Gallup officials said they looked separately at non-employed mothers who were looking for work and those who were not looking -- to distinguish between those who might be employed because of circumstance rather than by choice. Both groups were more likely than employed mothers to report anger, sadness and depression, the survey said.
Non-employed women with young children at home were more likely than women with young children at home who are employed for pay to report experiencing sadness and anger the day before they were surveyed.
"Employed moms" were women employed full- or part-time and have a child age 18 or younger in their household, while "employed women" were those employed full- or part-time and did not have a child at home. This group included women who never had children and those whose children were grown and no longer living at home.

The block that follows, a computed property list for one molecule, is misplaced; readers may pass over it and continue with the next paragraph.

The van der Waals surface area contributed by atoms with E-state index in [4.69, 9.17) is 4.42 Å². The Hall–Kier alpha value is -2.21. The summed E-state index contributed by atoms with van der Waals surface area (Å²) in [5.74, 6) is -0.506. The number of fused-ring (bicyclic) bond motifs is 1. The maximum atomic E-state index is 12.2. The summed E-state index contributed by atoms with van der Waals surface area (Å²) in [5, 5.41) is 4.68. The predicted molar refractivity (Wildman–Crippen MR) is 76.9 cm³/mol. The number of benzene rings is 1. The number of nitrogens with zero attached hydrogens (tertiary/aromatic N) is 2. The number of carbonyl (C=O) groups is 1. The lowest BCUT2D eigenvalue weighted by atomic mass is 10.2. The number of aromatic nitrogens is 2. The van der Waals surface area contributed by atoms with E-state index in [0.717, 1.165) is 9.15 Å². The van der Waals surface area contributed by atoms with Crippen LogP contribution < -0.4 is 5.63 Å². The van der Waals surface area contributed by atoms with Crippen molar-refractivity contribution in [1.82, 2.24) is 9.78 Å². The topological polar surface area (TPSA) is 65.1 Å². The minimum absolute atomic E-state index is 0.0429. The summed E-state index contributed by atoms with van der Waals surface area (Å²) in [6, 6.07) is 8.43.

Stay-at-home moms lagged behind employed moms in terms of their daily positive emotions. They were less likely to say they smiled or laughed a lot, learned something interesting and experienced enjoyment and happiness "yesterday."
The Gallup-Healthways Well-Being Index interviewed 60,799 women, ages 16-64, from Jan. 1-April 30. The survey has a margin of error of 1 percentage point.